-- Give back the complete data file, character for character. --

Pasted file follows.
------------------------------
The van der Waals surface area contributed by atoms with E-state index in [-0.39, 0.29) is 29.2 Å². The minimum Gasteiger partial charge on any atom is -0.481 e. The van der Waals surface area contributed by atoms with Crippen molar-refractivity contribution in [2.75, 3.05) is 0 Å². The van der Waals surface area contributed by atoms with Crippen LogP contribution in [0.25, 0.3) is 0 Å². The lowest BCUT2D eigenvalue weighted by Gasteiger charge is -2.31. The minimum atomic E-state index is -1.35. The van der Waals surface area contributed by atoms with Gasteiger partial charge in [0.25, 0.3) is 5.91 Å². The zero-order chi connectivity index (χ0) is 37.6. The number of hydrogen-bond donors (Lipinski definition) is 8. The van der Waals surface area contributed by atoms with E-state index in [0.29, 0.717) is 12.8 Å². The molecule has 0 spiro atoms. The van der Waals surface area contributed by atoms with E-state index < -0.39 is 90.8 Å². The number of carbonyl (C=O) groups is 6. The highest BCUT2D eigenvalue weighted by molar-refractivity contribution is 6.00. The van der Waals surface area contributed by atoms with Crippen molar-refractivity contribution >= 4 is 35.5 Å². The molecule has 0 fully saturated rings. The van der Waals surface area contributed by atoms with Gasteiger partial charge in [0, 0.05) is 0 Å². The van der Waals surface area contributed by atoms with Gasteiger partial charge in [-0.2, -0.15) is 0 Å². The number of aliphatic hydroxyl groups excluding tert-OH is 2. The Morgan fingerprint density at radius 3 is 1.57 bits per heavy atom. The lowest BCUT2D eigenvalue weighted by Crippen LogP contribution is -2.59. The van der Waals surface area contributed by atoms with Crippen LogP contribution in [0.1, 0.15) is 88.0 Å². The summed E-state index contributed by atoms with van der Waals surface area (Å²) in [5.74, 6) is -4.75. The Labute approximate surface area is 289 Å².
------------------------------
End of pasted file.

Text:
The van der Waals surface area contributed by atoms with E-state index in [-0.39, 0.29) is 29.2 Å². The minimum Gasteiger partial charge on any atom is -0.481 e. The van der Waals surface area contributed by atoms with Crippen molar-refractivity contribution in [2.75, 3.05) is 0 Å². The van der Waals surface area contributed by atoms with Crippen LogP contribution in [0.25, 0.3) is 0 Å². The lowest BCUT2D eigenvalue weighted by Gasteiger charge is -2.31. The minimum atomic E-state index is -1.35. The van der Waals surface area contributed by atoms with Gasteiger partial charge in [0.25, 0.3) is 5.91 Å². The zero-order chi connectivity index (χ0) is 37.6. The number of hydrogen-bond donors (Lipinski definition) is 8. The van der Waals surface area contributed by atoms with E-state index in [0.29, 0.717) is 12.8 Å². The molecule has 0 spiro atoms. The van der Waals surface area contributed by atoms with E-state index < -0.39 is 90.8 Å². The number of carbonyl (C=O) groups is 6. The highest BCUT2D eigenvalue weighted by molar-refractivity contribution is 6.00. The van der Waals surface area contributed by atoms with Crippen molar-refractivity contribution >= 4 is 35.5 Å². The molecule has 0 fully saturated rings. The van der Waals surface area contributed by atoms with Gasteiger partial charge in [0, 0.05) is 0 Å². The van der Waals surface area contributed by atoms with Gasteiger partial charge in [-0.2, -0.15) is 0 Å². The number of aliphatic hydroxyl groups excluding tert-OH is 2. The Morgan fingerprint density at radius 3 is 1.57 bits per heavy atom. The lowest BCUT2D eigenvalue weighted by Crippen LogP contribution is -2.59. The van der Waals surface area contributed by atoms with Crippen LogP contribution in [0.1, 0.15) is 88.0 Å². The summed E-state index contributed by atoms with van der Waals surface area (Å²) in [5.74, 6) is -4.75. The Labute approximate surface area is 289 Å².